Re: the discussion of Cory Arcangel's work. With Beat the Champ, you said you didn't see a reason for the increase of scale besides the increase of scale. So I talked about what the increase of scale might be doing. The supercut you just called "abysmal" and left it at that so I talked about its possible implications (and in doing so I tried to demonstrate the thought processes that are required to reach that conclusion, which may not be spelled out in the work itself, but I didn't exactly pull it out of nowhere). In both cases you just dismissed what I said, which isn't helping you refute my accusation that your effort to engage the work is minimal. 

My criteria for good art are: complexity, ambiguity, emotional/intellectual impact. The last one is certainly subjective, but even for you "Pro Tools" provoked a strong enough reaction that you were moved to post here. "Pro Tools" is communicating something strongly. Just because that something is frustrating and slippery and hard to articulate doesn't mean it's a failure.


It’s Only Humanist

Good to know. But why do people who make stock 3D models make them? I have no idea, but I'd guess that it's because these statues and buildings are considered paragons of sculpture and architecture and designers want to prove that 3D modeling software is capable of imitating that. So it fits with what I'm arguing here.


Tool Time: Cory Arcangel at The Whitney

You mention the scale of Beat the Champ, but not whether that scale makes any sense - it doesn't. The work has one step too many: Arcangel takes the games off the throne of technological grandeur by programming them to fail, but first he has to declare them grand himself through the presentation."

The funny thing about bowling games is that they model a very specific form of physical activity with another kind of movement that is totally different -- it's a switch from a walking start and a swing of the arm to stationary manipulation of a keypad. That's how gaming systems move it from the bowling alley to the home. The scale of the Beat the Champ installation enlarges videos games to the size of bowling lanes. In the big dark gallery, multiple simultaneous games create an echo chamber, like the cacophony of a windowless bowling alley, while also evoking memories of sitting in a dim basement with a game console. But the viewer is in the passive position of standing and observing. Beat the Champ collapses three spaces of leisure--the museum, the bowling alley, the game room--and makes it feel like what happens inside the museum's walls isn't that different from what's going on outside them.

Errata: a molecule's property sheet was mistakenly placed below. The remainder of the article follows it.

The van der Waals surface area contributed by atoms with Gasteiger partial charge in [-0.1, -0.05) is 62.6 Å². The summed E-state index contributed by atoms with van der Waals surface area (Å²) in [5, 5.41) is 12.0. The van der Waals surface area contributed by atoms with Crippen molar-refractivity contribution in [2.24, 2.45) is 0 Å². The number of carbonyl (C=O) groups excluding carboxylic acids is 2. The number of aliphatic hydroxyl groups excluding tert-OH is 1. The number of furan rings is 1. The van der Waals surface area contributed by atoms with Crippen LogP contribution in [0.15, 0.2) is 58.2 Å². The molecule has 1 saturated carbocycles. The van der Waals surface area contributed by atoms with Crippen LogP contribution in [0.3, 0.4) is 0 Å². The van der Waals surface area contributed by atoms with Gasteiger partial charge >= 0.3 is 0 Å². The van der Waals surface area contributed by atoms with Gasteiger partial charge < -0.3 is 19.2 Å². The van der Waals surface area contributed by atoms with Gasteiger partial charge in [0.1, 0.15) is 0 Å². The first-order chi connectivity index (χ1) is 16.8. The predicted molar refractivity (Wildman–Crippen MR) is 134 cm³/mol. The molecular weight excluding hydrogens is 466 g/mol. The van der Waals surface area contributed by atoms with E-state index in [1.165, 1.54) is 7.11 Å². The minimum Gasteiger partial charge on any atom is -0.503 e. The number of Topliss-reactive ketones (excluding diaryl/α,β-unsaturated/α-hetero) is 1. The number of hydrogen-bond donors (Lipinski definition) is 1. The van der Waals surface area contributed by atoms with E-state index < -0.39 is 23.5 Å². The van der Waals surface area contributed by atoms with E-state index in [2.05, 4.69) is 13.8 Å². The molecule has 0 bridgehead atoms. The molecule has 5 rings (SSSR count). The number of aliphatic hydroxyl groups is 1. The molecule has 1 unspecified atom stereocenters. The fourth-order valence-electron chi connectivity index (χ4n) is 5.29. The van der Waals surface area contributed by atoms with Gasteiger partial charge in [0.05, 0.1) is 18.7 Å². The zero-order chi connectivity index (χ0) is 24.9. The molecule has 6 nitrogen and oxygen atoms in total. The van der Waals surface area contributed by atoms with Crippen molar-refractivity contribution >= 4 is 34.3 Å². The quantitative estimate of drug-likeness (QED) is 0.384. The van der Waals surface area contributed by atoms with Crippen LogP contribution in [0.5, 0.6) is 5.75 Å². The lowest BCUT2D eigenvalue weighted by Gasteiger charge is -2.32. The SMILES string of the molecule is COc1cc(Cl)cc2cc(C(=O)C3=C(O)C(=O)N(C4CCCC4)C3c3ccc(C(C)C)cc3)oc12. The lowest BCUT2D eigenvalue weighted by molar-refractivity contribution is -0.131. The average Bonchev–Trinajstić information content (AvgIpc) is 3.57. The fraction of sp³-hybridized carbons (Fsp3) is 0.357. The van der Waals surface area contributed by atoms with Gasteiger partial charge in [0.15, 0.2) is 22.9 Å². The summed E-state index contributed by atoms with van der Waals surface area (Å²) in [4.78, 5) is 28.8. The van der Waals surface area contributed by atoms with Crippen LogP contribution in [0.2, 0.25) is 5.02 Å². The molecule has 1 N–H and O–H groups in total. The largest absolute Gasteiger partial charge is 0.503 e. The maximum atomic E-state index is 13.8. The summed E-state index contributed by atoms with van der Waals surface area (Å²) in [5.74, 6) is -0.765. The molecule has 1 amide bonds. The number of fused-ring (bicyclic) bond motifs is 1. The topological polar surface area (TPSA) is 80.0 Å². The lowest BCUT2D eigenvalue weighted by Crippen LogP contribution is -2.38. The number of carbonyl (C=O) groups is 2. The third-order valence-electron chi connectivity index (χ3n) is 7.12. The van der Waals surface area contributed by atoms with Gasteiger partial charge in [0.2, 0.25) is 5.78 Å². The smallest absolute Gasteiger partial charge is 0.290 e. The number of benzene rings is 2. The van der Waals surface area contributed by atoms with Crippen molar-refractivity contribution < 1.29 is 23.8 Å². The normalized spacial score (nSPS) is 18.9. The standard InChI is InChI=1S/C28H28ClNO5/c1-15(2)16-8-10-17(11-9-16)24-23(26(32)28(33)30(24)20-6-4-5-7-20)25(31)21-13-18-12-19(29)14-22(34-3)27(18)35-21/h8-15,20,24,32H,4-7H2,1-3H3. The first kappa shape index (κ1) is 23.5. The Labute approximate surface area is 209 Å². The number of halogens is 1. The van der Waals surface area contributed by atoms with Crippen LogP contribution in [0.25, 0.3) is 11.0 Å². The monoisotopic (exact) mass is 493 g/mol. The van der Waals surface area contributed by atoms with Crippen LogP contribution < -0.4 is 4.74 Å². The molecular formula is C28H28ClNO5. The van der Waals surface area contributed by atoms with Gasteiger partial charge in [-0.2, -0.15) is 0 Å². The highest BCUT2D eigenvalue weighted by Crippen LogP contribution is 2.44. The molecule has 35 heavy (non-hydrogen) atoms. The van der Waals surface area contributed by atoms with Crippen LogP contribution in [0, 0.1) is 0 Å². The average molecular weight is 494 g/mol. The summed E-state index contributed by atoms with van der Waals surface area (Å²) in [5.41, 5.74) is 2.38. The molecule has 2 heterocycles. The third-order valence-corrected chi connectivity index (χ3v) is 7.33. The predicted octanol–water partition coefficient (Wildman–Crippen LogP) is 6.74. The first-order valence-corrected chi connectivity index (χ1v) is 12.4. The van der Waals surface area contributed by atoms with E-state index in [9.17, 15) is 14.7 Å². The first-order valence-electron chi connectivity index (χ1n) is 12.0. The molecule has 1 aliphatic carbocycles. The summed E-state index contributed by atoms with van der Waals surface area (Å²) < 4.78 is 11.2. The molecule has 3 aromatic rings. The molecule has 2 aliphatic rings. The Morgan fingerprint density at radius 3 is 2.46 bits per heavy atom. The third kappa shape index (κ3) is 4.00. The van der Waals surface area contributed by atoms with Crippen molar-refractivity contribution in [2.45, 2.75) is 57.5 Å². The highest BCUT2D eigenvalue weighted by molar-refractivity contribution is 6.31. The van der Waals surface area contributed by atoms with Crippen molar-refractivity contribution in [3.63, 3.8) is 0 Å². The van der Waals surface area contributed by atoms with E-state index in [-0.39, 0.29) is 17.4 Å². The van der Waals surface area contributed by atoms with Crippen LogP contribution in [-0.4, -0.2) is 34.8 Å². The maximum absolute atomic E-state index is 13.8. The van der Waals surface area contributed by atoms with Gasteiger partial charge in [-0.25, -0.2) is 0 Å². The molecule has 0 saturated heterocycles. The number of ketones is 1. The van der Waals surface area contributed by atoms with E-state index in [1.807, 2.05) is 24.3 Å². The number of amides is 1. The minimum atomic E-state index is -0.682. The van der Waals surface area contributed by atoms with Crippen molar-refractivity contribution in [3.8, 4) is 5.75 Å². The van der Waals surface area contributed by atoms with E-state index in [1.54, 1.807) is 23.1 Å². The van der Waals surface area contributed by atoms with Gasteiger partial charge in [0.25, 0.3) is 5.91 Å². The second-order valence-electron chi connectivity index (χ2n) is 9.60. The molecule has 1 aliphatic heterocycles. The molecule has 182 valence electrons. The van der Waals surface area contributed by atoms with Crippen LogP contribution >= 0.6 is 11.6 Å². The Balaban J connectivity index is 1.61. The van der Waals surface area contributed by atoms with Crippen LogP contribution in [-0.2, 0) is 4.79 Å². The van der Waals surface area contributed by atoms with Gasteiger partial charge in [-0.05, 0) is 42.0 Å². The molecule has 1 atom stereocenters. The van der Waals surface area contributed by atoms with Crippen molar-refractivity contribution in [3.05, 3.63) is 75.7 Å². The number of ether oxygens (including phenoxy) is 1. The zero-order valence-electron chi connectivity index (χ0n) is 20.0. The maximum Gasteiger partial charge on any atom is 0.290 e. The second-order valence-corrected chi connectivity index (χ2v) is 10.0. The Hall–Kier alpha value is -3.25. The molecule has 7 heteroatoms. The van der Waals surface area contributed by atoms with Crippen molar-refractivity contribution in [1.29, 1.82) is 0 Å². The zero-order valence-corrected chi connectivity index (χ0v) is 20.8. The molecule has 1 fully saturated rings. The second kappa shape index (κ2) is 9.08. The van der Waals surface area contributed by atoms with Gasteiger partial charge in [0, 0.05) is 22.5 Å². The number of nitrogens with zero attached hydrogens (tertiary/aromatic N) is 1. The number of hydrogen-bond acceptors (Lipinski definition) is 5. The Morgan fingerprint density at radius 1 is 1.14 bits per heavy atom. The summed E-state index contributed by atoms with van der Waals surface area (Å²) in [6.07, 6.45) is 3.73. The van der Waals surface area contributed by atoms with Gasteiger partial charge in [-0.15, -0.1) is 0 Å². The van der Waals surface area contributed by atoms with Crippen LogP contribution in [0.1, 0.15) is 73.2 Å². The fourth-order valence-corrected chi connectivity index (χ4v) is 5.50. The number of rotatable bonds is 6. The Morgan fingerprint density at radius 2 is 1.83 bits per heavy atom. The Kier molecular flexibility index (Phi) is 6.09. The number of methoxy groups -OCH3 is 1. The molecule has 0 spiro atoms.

"Where's the mention of the abysmal Seinfeld supercut, which hovered somewhere around the level of things you think to say, then think again and don't?"

When I went to "Pro Tools" there was a crowd of people around the Seinfeld supercut, watching it and laughing. I vaguely remember a line from Warhol about how he made pictures of Campbell's soup cans because people like Campbell's soup. It follows that he produced images of Marilyin Monroe, Joe D'Allessandro, and so on because people like looking at them. The supercut of Seinfeld's "coffee table book about coffee table books" subplot is an indirect reminder of the show's biggest subplot -- the one about Jerry's pilot for NBC, when Seinfeld became a show about a show about nothing. And millions of people liked (and still like) this show about recursiveness and emptiness! It turns out that Duchamp did for the contemporary comedic sensibility what Eisenstein did for MTV. Like Beat the Champ, the Seinfeld superset collapses distinctions between forms of leisure pursuits, but this work looks at how ideas invented in art's avant-garde have permeated pop culture.

I could continue arguing that the show makes a pretty coherent statement about contemporary culture by discussing more works, but I don't want to write another review. I'm just trying to demonstrate the laziness behind Will Brand's opinion that Arcangel's gestures in "Pro Tools" are meaningless or failed. A hallmark of Art Fag City criticism is the frequency of phrases like "It's not clear why the artist does x." Here's a weird old tip: Artists do everything for a reason. It might not be accessible on the surface, but if you spend enough time thinking about it, you can find an explanation. Now, I'm not saying that the critic has to serve the artist by identifying and explicating his intention; more often than not, an artist is working with a variety of complex ideas and cannot necessarily articulate all the associations they conjure. But it's important for the critic to recognize the care the artist has put into a work, and--whether his ultimate evaluation is positive or negative--to demonstrate an adequate effort in his response. If a critic is unable to do that, it's not clear why anyone would care about what he has to say.


Making Word: Ryan Trecartin as Poet

I've been alerted to a flaw in my Re'Search. Dismagazine's online premiere of Re'Search Wait's includes a pull-up script so viewers can read along as they watch. There is even a time stamp! A great resource: